Patients were examined within the first postoperative week for safety, including evidence of IOL rotation, and for monocular visual acuity. In examinations at 30 to 60 days, 90 to 120 days, and 180 to 210 days, they were evaluated for safety and for subjective and objective refractions, monocular and binocular distance and near visual acuities, pupil diameter, corneal topography, and contrast sensitivity. Additionally, a binocular defocus curve was obtained at the 90- to 120-day visit.

Distance vision. Because eyes with suboptimal potential visual acuity were included in this study, postoperative distance UCVA and BCVA were slightly lower than has been seen in similar studies with diffractive multifocal IOLs.7-12 At 1 month, 48% of eyes achieved a distance UCVA of 0.1 logMAR or better and 85% of 0.3 logMAR or better. These results were stable through 6-month follow-up. The monocular distance BCVA was 0.3 logMAR or better in all eyes, and 87% achieved 0.1 logMAR or better (Table 2). A comparison of distance BCVA and UCVA revealed a difference of 4 to 5 letters, which is consistent with the refractive outcomes.

Our results showed that the improvements in distance visual acuity from preoperative levels (mean, 0.7 ±0.5 logMAR) confirm that the AT LISA multifocal toric IOL effectively restores distance vision.

Near vision. At 1 week postoperative, mean near visual acuity improved from preoperative levels; it improved again from 1 week to 1 month. Thereafter, near visual acuity remained relatively stable. At 1 month, 80.9% of eyes achieved a near UCVA of 0.30 logMAR or better and 40.4% achieved 0.10 logMAR or better. Regarding distance-corrected near BCVA, from 1 to 6 months postoperatively, 91% of eyes achieved 0.30 logMAR or better. Additionally, 57% and 68.3% of eyes achieved a distance-corrected near BCVA of 0.10 logMAR or better at 1 and 6 months, respectively. The binocular distance-corrected near BCVA was the same as the monocular near BCVA (Table 3). Postoperatively, no patient reported the use of reading glasses at any time in the study, but 6% reported experiencing visual disturbances while reading a book.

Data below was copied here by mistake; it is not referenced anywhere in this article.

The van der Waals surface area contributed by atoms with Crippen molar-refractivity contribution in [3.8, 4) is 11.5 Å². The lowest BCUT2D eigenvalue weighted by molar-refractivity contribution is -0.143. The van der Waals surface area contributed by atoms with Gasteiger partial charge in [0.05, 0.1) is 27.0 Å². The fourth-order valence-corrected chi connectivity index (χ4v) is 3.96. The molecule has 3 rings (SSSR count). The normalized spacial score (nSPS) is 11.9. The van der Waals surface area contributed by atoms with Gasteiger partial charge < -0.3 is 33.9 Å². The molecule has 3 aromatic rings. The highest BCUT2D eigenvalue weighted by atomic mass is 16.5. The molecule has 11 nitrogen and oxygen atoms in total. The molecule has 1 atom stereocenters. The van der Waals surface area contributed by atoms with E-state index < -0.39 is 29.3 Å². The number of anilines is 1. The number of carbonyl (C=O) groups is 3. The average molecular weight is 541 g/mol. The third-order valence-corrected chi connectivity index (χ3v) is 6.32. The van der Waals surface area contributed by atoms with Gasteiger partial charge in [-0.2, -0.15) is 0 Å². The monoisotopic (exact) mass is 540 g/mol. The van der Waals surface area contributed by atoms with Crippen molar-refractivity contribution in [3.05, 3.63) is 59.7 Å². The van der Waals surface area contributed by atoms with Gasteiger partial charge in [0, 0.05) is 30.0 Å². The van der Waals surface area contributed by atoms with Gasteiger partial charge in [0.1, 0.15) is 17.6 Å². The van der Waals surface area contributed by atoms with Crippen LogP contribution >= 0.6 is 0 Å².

Intermediate vision. At 60 and 80 cm (intermediate vision), visual acuity was 0.22 logMAR or better in all eyes at every postoperative visit. These results were similar with and without distance correction. Without correction, intermediate visual acuity was always better than 0.23 logMAR and 0.15 logMAR at 60 and 80 cm, respectively.

Sphere and cylinder. The results of our study showed a clear shift in the subjective refraction toward emmetropia. Eyes treated early in the study had a tendency toward slight hyperopia after surgery; this was remedied by refining the IOL power calculation. By the 6-month visit, 89.2% of eyes were within ±1.00 D of emmetropia. We also found a decrease in subjective cylinder values from baseline to the 180-to- 210-day visit. The subjective astigmatism at this interval was less than 1.00 D in 80.6% of eyes and less than 0.50 D in 47.1%.

Correction of preoperative astigmatism remained stable from the first postoperative visit, and only three eyes experienced no change in their astigmatism level from pre- to postoperative. Some overcorrection did take place, as confirmed by vector analysis of target-induced and surgically induced astigmatisms and the difference vector.

Defocus curve. To obtain the defocus curve from the 90-to-120-day visits, we calculated the depth of field as the dioptric interval that provided patients with a visual acuity of at least 0.24 logMAR. This interval was 4.82 ±1.25 D. The binocular defocus curve contained two peaks, at 0.00 and -2.50 D, and limited loss of vision within the interval.

Contrast sensitivity. Under photopic conditions, the values for binocular contrast sensitivity were similar at the 30-to-60-, 90-to-120-, and 180-to-210-day visits. Results under photopic conditions at 1.5 and 3.0 cycles per degree (cpd) were equal to those obtained under mesopic conditions; at 6, 12, and 18 cpd they were lower by 0.2 log units.

Rotational stability. The mean rotation of the AT LISA multifocal toric IOL was 1.46 ±8.93º. Nearly all IOLs (95.9%) had rotated 5º or less by the 90-to-120-day visit, and 89.8% showed no signs of rotation. Only 3.2% of IOLs rotated more than 5º. Of significance, rotational results remained stable until the 180-to-210-day visit, the point at which the process of capsular bag healing is typically finished.